JR224: Chemosynthetic life in the Antarctic


 JR224



Cruise diary


Thursday 22 January 2009
Location: East Scotia Ridge

The excitement starts!!

Today, the hunt for hydrothermal vents on the East Scotia Ridge has really started! We arrived on station very early this morning, over the northern part of the ridge, where 10 years ago Chris German from NOCS and Roy Livermore from BAS found evidence of hydrothermal plumes.

We have now started exploring the ridge. The first equipment we deployed was the CTD. This instrument is deployed on the side of the ship and lowered in the water column. All through its descent, the CTD measures constantly Conductivity, Temperature and Depth and the data can be seen on real time on a monitor in the ship's laboratory. The CTD also has 24 bottles that can take samples of water at different depths. The idea is to lower the CTD in the region where the plume was detected in 1999 and try to find the hydrothermal plume again.The plume has a different density, temperature and chemical composition than the surrounding water, so if the CTD goes through it, the temperature and conductivity will increase and the analyses of the water collected in the bottles will detect the chemicals from the hydrothermal fluid...The excitement started when we saw a signal in the CTD data there is something interesting down there!!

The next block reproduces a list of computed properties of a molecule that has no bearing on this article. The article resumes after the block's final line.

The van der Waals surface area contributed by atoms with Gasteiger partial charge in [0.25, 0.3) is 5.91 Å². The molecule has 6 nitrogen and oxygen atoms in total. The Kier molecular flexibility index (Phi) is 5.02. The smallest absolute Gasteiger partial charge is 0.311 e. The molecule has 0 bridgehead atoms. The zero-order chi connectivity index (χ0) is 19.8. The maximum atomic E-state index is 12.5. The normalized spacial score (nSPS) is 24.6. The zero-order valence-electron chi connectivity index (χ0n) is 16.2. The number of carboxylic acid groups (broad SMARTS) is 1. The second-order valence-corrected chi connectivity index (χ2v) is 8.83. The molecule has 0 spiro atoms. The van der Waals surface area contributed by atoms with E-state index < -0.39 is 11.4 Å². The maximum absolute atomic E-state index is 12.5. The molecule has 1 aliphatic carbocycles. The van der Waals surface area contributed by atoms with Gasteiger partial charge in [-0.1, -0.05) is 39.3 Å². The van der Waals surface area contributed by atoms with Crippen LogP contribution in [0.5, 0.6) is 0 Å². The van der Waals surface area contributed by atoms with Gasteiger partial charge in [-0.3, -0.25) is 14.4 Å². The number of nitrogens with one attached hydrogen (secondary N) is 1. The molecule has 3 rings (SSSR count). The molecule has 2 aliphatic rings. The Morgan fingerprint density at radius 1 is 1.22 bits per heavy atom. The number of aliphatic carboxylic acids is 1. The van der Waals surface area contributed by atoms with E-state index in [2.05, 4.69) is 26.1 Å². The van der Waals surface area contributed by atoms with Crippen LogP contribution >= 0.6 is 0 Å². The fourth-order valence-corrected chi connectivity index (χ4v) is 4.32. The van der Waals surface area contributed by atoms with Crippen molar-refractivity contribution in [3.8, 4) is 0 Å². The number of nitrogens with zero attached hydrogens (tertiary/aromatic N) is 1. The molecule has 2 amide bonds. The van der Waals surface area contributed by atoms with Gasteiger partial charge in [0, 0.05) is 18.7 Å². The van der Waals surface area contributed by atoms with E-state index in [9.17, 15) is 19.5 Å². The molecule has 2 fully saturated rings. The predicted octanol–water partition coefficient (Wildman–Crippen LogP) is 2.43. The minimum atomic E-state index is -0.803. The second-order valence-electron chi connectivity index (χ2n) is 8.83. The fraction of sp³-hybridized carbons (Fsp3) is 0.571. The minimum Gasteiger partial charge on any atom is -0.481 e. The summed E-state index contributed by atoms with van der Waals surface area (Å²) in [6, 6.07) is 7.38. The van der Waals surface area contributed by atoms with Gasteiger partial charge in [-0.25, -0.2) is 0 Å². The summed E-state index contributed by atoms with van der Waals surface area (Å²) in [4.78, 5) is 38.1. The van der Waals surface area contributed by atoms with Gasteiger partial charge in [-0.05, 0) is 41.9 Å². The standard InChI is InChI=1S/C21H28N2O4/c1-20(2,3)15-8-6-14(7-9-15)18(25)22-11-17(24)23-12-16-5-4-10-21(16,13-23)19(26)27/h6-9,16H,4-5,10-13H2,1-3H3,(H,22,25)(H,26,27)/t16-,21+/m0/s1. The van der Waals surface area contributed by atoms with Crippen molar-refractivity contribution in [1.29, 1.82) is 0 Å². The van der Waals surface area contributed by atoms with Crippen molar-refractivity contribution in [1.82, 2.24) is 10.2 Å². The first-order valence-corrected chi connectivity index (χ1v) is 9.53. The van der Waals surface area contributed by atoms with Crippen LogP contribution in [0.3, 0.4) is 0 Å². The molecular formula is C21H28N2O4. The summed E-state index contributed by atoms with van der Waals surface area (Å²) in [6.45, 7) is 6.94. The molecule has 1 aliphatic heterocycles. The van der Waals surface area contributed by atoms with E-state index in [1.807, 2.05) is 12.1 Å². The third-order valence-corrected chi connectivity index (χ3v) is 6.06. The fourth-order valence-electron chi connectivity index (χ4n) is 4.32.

We then deployed BRIDGET and tow it up and down in the water column – a technique called tow-yo! – at a depth where we estimate the plume should be. BRIDGET also measures several characteristics of the water column and sends the data in real time to a computer in the lab. We look for any signals in the backscatter and transmission values, which indicate a higher presence of particles in the water. These signals, amongst others, will help us locate the hydrothermal plume and narrow down its origin on the seafloor: the location of the hydrothermal vent itself, most surely inhabited by great populations of exotic animals. So BRIDGET was deployed during the afternoon and has provided a long night of continuous excitement as we surveyed the ridge and detected 3 PLUMES!!!!!!!!!!!

We are now going to turn back and survey the same area in a parallel line to narrow down the location of the hydrothermal vents, before we deploy SHRIMP to try to get the first glimpses of the vents and their animals. It has been a fantastic day!


Waiting for results in the CTD lab

Launching the CTD

Launching BRIDGET

All eyes on the monitors in the lab as
BRIDGET reveals the presence of hydrothermal plumes


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